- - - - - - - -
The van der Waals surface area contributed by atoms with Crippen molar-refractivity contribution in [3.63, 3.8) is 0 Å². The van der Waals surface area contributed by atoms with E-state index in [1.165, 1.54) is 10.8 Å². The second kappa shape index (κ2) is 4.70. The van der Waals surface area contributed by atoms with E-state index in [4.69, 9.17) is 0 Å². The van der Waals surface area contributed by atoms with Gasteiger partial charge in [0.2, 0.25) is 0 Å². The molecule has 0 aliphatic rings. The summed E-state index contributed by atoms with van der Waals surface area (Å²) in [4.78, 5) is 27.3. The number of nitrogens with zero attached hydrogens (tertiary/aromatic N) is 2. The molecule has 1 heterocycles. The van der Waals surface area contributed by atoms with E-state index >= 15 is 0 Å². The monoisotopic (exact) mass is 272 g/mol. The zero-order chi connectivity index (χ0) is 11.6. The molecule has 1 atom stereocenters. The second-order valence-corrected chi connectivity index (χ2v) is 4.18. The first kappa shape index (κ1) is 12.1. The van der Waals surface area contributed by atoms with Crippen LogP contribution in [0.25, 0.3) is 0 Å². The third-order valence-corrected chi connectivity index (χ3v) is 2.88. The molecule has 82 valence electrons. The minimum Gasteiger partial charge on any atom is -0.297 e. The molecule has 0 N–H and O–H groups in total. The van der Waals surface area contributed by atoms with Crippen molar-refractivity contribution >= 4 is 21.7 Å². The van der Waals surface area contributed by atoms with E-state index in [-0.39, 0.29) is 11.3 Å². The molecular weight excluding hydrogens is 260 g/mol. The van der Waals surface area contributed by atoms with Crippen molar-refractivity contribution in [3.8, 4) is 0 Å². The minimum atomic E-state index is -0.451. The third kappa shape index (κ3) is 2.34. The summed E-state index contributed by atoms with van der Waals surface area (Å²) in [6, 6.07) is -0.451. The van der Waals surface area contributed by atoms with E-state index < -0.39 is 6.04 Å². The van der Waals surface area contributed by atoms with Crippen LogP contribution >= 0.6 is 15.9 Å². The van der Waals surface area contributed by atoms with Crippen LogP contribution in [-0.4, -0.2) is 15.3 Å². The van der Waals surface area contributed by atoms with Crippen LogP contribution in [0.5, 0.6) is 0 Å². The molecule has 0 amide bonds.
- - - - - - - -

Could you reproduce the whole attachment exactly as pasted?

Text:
The van der Waals surface area contributed by atoms with Crippen molar-refractivity contribution in [3.63, 3.8) is 0 Å². The van der Waals surface area contributed by atoms with E-state index in [1.165, 1.54) is 10.8 Å². The second kappa shape index (κ2) is 4.70. The van der Waals surface area contributed by atoms with E-state index in [4.69, 9.17) is 0 Å². The van der Waals surface area contributed by atoms with Gasteiger partial charge in [0.2, 0.25) is 0 Å². The molecule has 0 aliphatic rings. The summed E-state index contributed by atoms with van der Waals surface area (Å²) in [4.78, 5) is 27.3. The number of nitrogens with zero attached hydrogens (tertiary/aromatic N) is 2. The molecule has 1 heterocycles. The van der Waals surface area contributed by atoms with E-state index >= 15 is 0 Å². The monoisotopic (exact) mass is 272 g/mol. The zero-order chi connectivity index (χ0) is 11.6. The molecule has 1 atom stereocenters. The second-order valence-corrected chi connectivity index (χ2v) is 4.18. The first kappa shape index (κ1) is 12.1. The van der Waals surface area contributed by atoms with Crippen LogP contribution in [0.25, 0.3) is 0 Å². The third-order valence-corrected chi connectivity index (χ3v) is 2.88. The molecule has 82 valence electrons. The minimum Gasteiger partial charge on any atom is -0.297 e. The molecule has 0 N–H and O–H groups in total. The van der Waals surface area contributed by atoms with Crippen molar-refractivity contribution >= 4 is 21.7 Å². The van der Waals surface area contributed by atoms with E-state index in [-0.39, 0.29) is 11.3 Å². The molecular weight excluding hydrogens is 260 g/mol. The van der Waals surface area contributed by atoms with Crippen molar-refractivity contribution in [3.8, 4) is 0 Å². The minimum atomic E-state index is -0.451. The third kappa shape index (κ3) is 2.34. The summed E-state index contributed by atoms with van der Waals surface area (Å²) in [6, 6.07) is -0.451. The van der Waals surface area contributed by atoms with E-state index < -0.39 is 6.04 Å². The van der Waals surface area contributed by atoms with Crippen LogP contribution >= 0.6 is 15.9 Å². The van der Waals surface area contributed by atoms with Crippen LogP contribution in [-0.4, -0.2) is 15.3 Å². The van der Waals surface area contributed by atoms with Crippen LogP contribution in [0.5, 0.6) is 0 Å². The molecule has 0 amide bonds.